The Social Democrats go into the election essentially torn between Germany and Europe: they want to be “pro-European” but are unable to find a way of doing so that they can sell to German voters.
Since reunification, however, the Social Democrats seem to have rediscovered their nationalism, although in a different form. In 1998 they finally came to power again in the first ever “red-green” coalition. Chancellor Gerhard Schröder moved the SPD to the center on economic policy, but in foreign policy he made much of Germany’s regained sovereignty and was much more explicit in articulating and pursuing its national interest than his predecessors. In the 2002 election campaign, Schröder even spoke of a “Deutscher Weg,” or “German way”—a deliberate contrast to the “American way” in both economic and foreign policy.
Like other center-left parties in Europe, the SPD is now struggling to find an alternative to austerity that it can both afford and sell to the public. However, there is another, deeper reason why the Social Democrats are finding it so difficult to challenge Merkel’s approach to the euro crisis: to a large extent, they share her ideas about the causes of and solutions to the crisis. That, in turn, is because economic measures taken by the Schröder government, while helping to create the second “economic miracle” of the last decade, are part of why Merkel has found herself so constrained since the crisis began.
Schröder promised above all to reduce unemployment, which stood at nearly 11 percent when he came to power, rising as globalization put Germany’s previously dominant manufacturers under increasing pressure and competition from emerging economies. In his second term, between 2002 and 2005, he introduced a series of measures that transformed the German economy, such as a package of structural reforms known as Agenda 2010 that included cuts to unemployment and health care benefits and a reduction in state pensions. Moreover, German companies and unions agreed to wage restraint, which reduced unit labor costs relative to other European countries such as France, while the creation of the euro fueled a credit boom in other Eurozone economies from which German exporters benefited massively. (German exporters also benefited from the weakness of the euro relative to the Deutschmark.) German manufacturers managed to maintain their share of the world market in the last decade even as other European countries fell behind. Unemployment began to fall, and Germany went from a trade deficit of 1.7 percent of GDP in 2000 to a surplus of 7.4 percent in 2007.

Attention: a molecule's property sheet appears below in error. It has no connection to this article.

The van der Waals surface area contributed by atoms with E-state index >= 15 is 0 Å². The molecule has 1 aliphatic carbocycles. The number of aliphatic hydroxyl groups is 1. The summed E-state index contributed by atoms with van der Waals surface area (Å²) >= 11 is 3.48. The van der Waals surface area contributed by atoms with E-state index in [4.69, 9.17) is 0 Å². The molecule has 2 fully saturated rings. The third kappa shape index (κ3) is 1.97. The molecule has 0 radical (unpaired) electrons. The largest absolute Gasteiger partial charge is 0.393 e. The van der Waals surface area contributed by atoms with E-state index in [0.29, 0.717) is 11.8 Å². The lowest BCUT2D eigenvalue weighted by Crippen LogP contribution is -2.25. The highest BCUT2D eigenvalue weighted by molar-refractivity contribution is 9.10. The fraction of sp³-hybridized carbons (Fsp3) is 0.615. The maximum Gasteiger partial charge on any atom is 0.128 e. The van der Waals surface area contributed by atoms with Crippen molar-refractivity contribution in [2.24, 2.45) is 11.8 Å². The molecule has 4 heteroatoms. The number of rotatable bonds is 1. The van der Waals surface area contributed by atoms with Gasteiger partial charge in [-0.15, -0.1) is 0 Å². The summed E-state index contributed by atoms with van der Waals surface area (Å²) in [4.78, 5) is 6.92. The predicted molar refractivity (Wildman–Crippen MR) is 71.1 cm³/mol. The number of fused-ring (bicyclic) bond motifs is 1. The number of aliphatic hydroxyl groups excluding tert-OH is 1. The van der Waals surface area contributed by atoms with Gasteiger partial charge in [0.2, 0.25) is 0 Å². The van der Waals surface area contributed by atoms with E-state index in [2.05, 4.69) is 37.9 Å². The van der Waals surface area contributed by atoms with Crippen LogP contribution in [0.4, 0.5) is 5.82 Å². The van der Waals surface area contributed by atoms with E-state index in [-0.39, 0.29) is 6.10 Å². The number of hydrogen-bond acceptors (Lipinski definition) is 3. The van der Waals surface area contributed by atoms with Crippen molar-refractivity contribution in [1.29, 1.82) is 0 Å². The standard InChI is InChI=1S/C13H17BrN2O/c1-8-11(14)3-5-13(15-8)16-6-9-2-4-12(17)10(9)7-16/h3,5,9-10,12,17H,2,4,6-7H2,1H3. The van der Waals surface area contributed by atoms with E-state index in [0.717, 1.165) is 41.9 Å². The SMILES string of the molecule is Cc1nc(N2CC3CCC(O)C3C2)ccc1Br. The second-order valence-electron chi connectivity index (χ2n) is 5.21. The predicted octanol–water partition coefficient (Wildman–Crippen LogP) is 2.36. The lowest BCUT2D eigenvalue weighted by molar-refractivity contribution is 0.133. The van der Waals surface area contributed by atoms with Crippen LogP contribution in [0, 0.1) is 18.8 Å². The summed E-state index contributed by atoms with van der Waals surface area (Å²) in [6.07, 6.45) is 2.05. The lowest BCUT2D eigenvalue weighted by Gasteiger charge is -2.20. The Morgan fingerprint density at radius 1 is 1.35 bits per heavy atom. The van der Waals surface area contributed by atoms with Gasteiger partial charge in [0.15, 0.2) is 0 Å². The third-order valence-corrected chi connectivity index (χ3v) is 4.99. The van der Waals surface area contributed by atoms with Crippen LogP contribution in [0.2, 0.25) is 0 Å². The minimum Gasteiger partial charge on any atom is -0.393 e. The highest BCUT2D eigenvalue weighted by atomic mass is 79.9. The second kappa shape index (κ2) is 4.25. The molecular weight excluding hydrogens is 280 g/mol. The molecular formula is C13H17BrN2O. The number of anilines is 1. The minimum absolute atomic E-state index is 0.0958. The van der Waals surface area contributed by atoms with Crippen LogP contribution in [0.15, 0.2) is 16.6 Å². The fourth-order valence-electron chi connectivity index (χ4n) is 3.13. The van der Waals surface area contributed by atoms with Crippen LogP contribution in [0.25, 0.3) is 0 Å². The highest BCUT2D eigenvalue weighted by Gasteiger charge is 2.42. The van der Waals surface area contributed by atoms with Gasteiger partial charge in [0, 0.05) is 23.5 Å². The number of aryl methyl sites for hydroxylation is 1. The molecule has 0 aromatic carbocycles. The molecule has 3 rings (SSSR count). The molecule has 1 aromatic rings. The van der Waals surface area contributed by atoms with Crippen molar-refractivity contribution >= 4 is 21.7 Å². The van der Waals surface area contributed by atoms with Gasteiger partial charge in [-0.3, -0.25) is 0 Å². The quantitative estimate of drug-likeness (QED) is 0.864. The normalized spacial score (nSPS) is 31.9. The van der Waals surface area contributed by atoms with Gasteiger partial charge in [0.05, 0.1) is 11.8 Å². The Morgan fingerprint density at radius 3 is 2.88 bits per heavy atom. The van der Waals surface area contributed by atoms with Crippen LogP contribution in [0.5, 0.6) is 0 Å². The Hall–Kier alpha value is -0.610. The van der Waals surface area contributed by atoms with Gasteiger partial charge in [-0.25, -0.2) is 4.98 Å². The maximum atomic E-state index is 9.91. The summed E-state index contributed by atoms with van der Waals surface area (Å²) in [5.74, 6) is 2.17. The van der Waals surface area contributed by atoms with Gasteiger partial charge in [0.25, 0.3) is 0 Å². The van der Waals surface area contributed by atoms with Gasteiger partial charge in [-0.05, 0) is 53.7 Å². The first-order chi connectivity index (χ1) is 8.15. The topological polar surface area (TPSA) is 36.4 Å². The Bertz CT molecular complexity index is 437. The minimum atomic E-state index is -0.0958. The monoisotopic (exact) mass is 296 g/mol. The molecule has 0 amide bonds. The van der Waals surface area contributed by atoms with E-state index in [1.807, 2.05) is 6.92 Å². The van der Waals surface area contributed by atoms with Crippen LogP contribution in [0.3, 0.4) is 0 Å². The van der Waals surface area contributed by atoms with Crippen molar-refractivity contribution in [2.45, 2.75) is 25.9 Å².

However, the Schröder reforms also increased the gap between rich and poor and created a new underclass of low-paid and part-time workers. As a result, the German left split again. After quitting as party leader and Schröder’s finance minister after just under five months in the spring of 1999, Oskar Lafontaine formed a new left-wing party, which grew rapidly on the back of its opposition to the reforms. In 2007 it merged with the PDS, the old East German Communist party, to form Die Linke (the Left Party), which won 12 percent of the vote in 2009—much of it from disillusioned SPD voters. Germany now has a five-party system in which it is extremely difficult for the Social Democrats to lead a government.
Although some within the party still want to roll back the Schröder reforms, the SPD claims them as a big success. In fact, the Social Democrats argue Merkel is coasting on the back of the difficult reforms they implemented—she has “added nothing,” Schröder said. But the Schröder reforms also made the German economy more dependent on exports than it already was—in fact, nearly half of Germany’s GDP now comes from exports. Moreover, this was achieved largely through wage restraint rather than productivity growth. Adam Posen, president of the Peterson Institute for International Economics, has recently argued that by restraining wages and failing to invest in education and research and development, Germany is actually moving down the value chain rather than up it.
It was also the Social Democrats who set the tone for Germany’s response to the financial crisis. For Finance Minister Steinbrück, the crisis had discredited “debt-fueled growth.” In December 2008 he attacked the “crass Keynesianism” of the British government under Gordon Brown, who had urged stimulus measures (even though Steinbrück subsequently introduced stimulus measures of his own including a version of the U.S. “cash for clunkers” program and a “short work” scheme that kept German auto workers employed). In 2009 the Social Democrats also supported the introduction of a Schuldenbremse (or debt break), which is now being imposed on the rest of Europe. In short, the Social Democrats are part of what the historian Adam Tooze has called the “anti-debt consensus” in Germany.
This consensus has shaped Germany’s response to the euro crisis. The narrative that emerged immediately after the Greek crisis began in 2010 has stuck: for Germans, the euro crisis is above all a debt crisis caused by fiscal irresponsibility. As it has evolved, they have tended to see other crisis countries such as Ireland and Spain as versions of Greece—what Paul Krugman has called the “Hellenization” of the discourse about the crisis. Above all, there is a feeling in Germany that the crisis was caused by others in Europe. The solution is that they should become more German—emulate the Schröder reforms and reduce debt. Since being in opposition, the Social Democrats have consistently voted with Merkel’s government on bailout measures for crisis countries that have included demands for deep spending cuts.